How to find a Wedding Officiant for One of The Simple Courthouse Alternatives Above


One of the benefits of a courthouse marriage ceremony is that it’s easy to find an officiant – they’re right there at the courthouse. But don’t forget: you’ll still need to make a weekday appointment with a clerk or judge, take time off work, and coordinate with any guests who would like to witness your ceremony. 


Luckily, finding a private officiant for one of the alternatives listed above can be simple too, and your ceremony can take place anywhere, at any time! Try one of these options: 



  • Do an internet search for ‘wedding officiants’ in your area and ask what their rate is for signing your marriage license (with or without an elopement ceremony)


  • Do an internet search for ‘marriage license signing.’ Just hop on Google, Bing, or whichever search engine you prefer, and find an officiant who says they offer a ‘express marriage ceremony’ or ‘marriage license signing ceremony’ service.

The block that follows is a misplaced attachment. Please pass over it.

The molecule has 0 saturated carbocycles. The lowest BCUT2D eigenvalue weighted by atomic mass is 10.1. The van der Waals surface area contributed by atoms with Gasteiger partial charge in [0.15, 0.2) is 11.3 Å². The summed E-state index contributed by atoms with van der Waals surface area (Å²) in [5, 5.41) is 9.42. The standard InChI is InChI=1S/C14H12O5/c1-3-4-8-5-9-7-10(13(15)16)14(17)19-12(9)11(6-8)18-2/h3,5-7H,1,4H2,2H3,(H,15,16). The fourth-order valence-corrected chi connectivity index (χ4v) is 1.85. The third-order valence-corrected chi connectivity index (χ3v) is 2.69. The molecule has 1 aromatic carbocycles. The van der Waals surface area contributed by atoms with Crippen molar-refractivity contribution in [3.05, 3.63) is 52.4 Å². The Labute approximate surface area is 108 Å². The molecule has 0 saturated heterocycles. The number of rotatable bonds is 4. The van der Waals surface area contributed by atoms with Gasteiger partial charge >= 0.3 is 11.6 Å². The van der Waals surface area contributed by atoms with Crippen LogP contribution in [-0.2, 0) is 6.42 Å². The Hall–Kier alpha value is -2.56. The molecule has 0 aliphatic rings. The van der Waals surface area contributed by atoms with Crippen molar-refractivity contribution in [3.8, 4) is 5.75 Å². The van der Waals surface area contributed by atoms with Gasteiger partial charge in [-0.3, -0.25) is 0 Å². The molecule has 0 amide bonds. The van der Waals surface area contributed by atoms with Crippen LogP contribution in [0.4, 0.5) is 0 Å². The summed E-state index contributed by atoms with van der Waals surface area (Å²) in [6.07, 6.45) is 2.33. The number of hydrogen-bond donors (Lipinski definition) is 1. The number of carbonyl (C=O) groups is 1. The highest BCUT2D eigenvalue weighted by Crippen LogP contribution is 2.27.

Ready to get married? Here are your next steps:



Learn more about the marriage license here: 



Learn more about who can officiate a wedding in your state here: 



Ask a friend to become a wedding minister to officiate your marriage! They can complete the simple online form for free here: 



Newlyweds pose outside on their wedding day wearing black leather jackets over their suit and dress, and holding a cardboard sign that says 'just married' in marker

Photo: pixdeluxe / iStock
What should a bride wear to a courthouse wedding? What about a groom, nonbinary marrier, or gender nonconforming marrier? We're thrilled to report that wedding attire is becoming more creative and gender neutral every day! Marriers of any gender can wear whatever they want to get married, and you can dress up or dress down depending on your style and budget. This means that you can go all out if you want to, with a stunning wedding gown or custom tux, or keep it casual with any outfit that makes you feel cute and comfortable. Any of the alternative ceremonies above follow this same trend – wear what YOU want, and have a wonderful wedding day! 


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Jessica Levey
Jessica Levey

Lead Staff Writer & Illustrator

Jessica loves exploring the history and magic of ritual, the connections between people and places, and sharing true stories about love and commitment. She's an advocate for marriage equality, LGBTQ+ rights, and individuality, and is an ordained Minister with AMM. When she’s not writing or illustrating for AMM, she enjoys city hikes, fantasy novels, comics, and traveling.